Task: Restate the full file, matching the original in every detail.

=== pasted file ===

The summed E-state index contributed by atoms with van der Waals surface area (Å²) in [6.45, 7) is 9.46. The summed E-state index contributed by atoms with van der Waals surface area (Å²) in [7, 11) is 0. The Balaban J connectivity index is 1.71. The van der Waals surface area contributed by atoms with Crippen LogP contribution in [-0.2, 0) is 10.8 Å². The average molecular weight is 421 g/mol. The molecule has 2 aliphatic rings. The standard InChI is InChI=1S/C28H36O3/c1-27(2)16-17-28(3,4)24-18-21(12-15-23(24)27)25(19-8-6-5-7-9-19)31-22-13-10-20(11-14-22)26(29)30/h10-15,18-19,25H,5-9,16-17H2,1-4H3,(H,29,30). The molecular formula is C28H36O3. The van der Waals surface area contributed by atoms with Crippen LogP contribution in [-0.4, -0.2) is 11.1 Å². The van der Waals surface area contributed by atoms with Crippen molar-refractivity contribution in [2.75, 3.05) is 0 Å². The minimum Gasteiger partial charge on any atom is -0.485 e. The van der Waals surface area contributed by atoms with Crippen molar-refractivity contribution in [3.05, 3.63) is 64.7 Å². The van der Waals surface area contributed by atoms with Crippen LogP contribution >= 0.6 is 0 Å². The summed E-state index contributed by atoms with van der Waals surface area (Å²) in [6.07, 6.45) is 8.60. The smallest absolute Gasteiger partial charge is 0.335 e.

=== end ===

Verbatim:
The summed E-state index contributed by atoms with van der Waals surface area (Å²) in [6.45, 7) is 9.46. The summed E-state index contributed by atoms with van der Waals surface area (Å²) in [7, 11) is 0. The Balaban J connectivity index is 1.71. The van der Waals surface area contributed by atoms with Crippen LogP contribution in [-0.2, 0) is 10.8 Å². The average molecular weight is 421 g/mol. The molecule has 2 aliphatic rings. The standard InChI is InChI=1S/C28H36O3/c1-27(2)16-17-28(3,4)24-18-21(12-15-23(24)27)25(19-8-6-5-7-9-19)31-22-13-10-20(11-14-22)26(29)30/h10-15,18-19,25H,5-9,16-17H2,1-4H3,(H,29,30). The molecular formula is C28H36O3. The van der Waals surface area contributed by atoms with Crippen LogP contribution in [-0.4, -0.2) is 11.1 Å². The van der Waals surface area contributed by atoms with Crippen molar-refractivity contribution in [2.75, 3.05) is 0 Å². The minimum Gasteiger partial charge on any atom is -0.485 e. The van der Waals surface area contributed by atoms with Crippen molar-refractivity contribution in [3.05, 3.63) is 64.7 Å². The van der Waals surface area contributed by atoms with Crippen LogP contribution >= 0.6 is 0 Å². The summed E-state index contributed by atoms with van der Waals surface area (Å²) in [6.07, 6.45) is 8.60. The smallest absolute Gasteiger partial charge is 0.335 e.